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How to talk to primary kids about gender, sex and porn

Increased exposure of children to sexually explicit material and the difficulties which parents and primary carers can have in knowing how to respond has sparked a new book series for primary school students, covering big topics such as pornography and gender.

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Birds and Bees By The Book is a six-part series by Patricia Weerakoon, a sought-after Australian sexologist, author, and speaker. For the past five years, Weerakoon has been speaking with youth groups, parents groups, churches and schools about a wide range of sexual matters. Like Melbourne author and mother Emily Olivia who last year published Put A Lid On It – also an illustrated resource of sex education for children – Weerakoon was prompted to write her book series after spotting some concerning trends emerging.

“I have noticed an increasing drift towards younger and younger children being exposed to sexualised material in the form of TV, social media, internet, music videos, comics and advertising,” says Weerakoon, who recently contributed to Eternity’s investigative documentary Pornography: The Elephant in the Church.

Weerakoon points out that she has also experienced increased parental concern about broaching subjects such as pornography and the introduction of gender fluidity conversations at schools.

She says parents are concerned about “how they should discuss the issue of same-sex parenting, transgender, and same-sex attraction at primary school age.”

“Parents have repeatedly asked for a resource for younger kids!” – Patricia Weerakoon

Even though Weerakoon has already published a book for 10-14 year olds, Growing Up By The Book, and a book for adolescents over 15 (Teen Sex By The Book), she says that “parents have repeatedly asked for a resource for younger kids!”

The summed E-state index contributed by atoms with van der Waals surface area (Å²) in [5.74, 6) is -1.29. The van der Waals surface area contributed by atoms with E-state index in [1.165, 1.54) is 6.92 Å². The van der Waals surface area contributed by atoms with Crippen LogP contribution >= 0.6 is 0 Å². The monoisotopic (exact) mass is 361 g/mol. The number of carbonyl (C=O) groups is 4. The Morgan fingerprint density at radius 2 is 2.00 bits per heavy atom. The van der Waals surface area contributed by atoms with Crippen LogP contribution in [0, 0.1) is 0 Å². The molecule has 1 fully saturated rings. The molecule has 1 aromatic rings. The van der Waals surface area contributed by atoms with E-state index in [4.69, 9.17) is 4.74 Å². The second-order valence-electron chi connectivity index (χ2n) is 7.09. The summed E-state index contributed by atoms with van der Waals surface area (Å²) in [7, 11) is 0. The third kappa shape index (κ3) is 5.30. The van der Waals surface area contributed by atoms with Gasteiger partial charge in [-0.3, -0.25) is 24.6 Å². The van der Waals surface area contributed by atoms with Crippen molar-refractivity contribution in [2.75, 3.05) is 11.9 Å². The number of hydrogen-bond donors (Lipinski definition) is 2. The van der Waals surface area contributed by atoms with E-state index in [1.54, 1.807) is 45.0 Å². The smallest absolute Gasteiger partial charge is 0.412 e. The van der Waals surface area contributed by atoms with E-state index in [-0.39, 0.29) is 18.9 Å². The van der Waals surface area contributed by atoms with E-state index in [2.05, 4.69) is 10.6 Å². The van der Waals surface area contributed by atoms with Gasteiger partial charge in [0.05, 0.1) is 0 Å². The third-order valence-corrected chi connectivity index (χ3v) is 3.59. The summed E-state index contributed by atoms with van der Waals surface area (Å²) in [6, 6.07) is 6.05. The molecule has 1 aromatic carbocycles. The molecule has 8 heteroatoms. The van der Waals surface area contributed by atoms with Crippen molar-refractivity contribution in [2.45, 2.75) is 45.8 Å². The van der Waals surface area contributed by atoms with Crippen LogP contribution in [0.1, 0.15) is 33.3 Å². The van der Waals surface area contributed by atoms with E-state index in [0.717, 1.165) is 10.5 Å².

The six-book series is targeted at ages 7-10 and provides an “age-appropriate, biblical, Christ-focused view of the body, brain, identity and sex, for parents and carers to read with children.”

“Research reveals that early sexuality education from parents and primary carers influences children’s values and attitudes to relationships and sex,” explains Weerakoon. “It can reduce the likelihood of sexual risk-taking behaviour, protect against sexual abuse and benefit healthy sexual development.”

The books are designed to be read by children with a parent or carer. “We also provide a web resource for parents with a background to each topic and activities they can do with the children.”

According to Weerakoon, the books can be used in two ways: Proactive and reactive sex education. To be proactive, Weerakoon recommends setting apart time to discuss issues with children adn having a “special” place to read with them. “Some parents report that this ‘special’ place becomes the ‘go to’ place, when the child has something difficult or sensitive to discuss.”

The Birds and Bees books also can be used for reactive sex education, in response to a question or situation. Weerakoon suggests asking children questions such as, “Where did you hear that?” “What do you know about it?” and  “What do you think it means?”

Like last year’s Put a Lid on It, the Birds and Bees series is sensitively illustrated. “We wanted the books to appeal to a cross section of our readers,” says Weerakoon about the approach she took with illustrator Lisa Flanagan. “That is why we use children of different ethnicities and differing family backgrounds.”

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Birds and Bees by the Book

Patricia Weerakoon

Available from Koorong

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